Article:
Trending: In stunning reversal, Amazon drops plans for HQ2 in New York City in the face of growing backlash
Josh Buford
Josh Buford walks his bike through part of Amazon’s South Lake Union campus. He worked as a bicycle courier for the Prime Now program. (Kurt Schlosser / GeekWire)

When Seattle bicycle messenger Josh Buford first heard about the opportunity to deliver for Amazon Prime Now, he remembers being skeptical because of his own admitted misgivings about the giant retailer.

But after being hired on as a contract rider with Fleetfoot Messenger Service, Buford grew to appreciate the hard work of trekking packages and food across the city in a timely manner. And he liked having a hand in shaping how the service was evolving.

For almost a year, the 29-year-old Seattle native operated under the assumption that the bike couriers he worked alongside were providing a valuable service to Amazon and that Amazon in turn was pleased to have them.

But that changed last week, when Amazon abruptly shut down the program. Days after being let go from his contract job with little notice, along with as many as 40 other bicycle couriers, Buford told GeekWire that, while he can appreciate Amazon’s need to make business decisions, he’s left feeling troubled by what he referred to as “scary” and “heartless” tactics.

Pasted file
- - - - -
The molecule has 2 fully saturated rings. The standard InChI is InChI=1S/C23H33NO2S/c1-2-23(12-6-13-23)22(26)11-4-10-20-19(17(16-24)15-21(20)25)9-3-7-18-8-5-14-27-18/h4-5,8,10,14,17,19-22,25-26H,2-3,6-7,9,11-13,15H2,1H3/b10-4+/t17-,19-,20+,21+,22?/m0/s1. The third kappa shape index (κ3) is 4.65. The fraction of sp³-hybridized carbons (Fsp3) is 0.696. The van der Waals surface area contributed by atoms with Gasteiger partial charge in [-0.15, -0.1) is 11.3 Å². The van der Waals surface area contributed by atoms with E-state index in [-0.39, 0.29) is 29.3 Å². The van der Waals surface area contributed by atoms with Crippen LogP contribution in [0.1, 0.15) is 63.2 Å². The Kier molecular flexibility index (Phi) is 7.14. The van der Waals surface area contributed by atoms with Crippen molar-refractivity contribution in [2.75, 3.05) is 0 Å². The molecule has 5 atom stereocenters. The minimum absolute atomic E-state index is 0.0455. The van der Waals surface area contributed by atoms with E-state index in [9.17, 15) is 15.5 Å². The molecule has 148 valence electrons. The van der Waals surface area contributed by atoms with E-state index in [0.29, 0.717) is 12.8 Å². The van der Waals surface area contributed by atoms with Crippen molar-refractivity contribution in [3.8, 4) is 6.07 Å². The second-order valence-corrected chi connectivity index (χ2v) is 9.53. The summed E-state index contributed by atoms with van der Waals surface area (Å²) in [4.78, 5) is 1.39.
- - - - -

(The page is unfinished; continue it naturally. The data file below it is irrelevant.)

Josh Buford
Josh Buford says he thought bicycle couriers made a real impact on Prime Now’s ability to meet fast delivery times in Seattle. (Kurt Schlosser / GeekWire)

“I already knew they had a knack for trying to take over as many markets as they possibly could get their hands on,” Buford said, alluding to speculation that Amazon will eventually launch its own bike delivery program. “It’s pretty obvious that that really is their game plan. It’s kind of troubling and little bit scary just how far they’re willing to go. … I’d say ruthless would be the best term for it.”

While his opinion may be colored in part by having been just laid off, Buford reiterated that during his time delivering for Prime Now he liked that Amazon was being “open-minded” in its use of bike couriers in its quest for the best customer experience.

“It seemed like they legitimately give what they’re promising to their customers — speedy delivery, friendly service, things like that,” Buford said.

Prime Now is just a year and a half old. After launching in New York City in December 2014, the service debuted in Seattle last August. The $7.99 one-hour service and free two-hour service (for Prime members who pay $99 a year) has now expanded to dozens of cities. Through the app or on the web in Seattle, shoppers can purchase items from Amazon, PCC supermarkets, Uwajimaya supermarket and participating Amazon restaurants.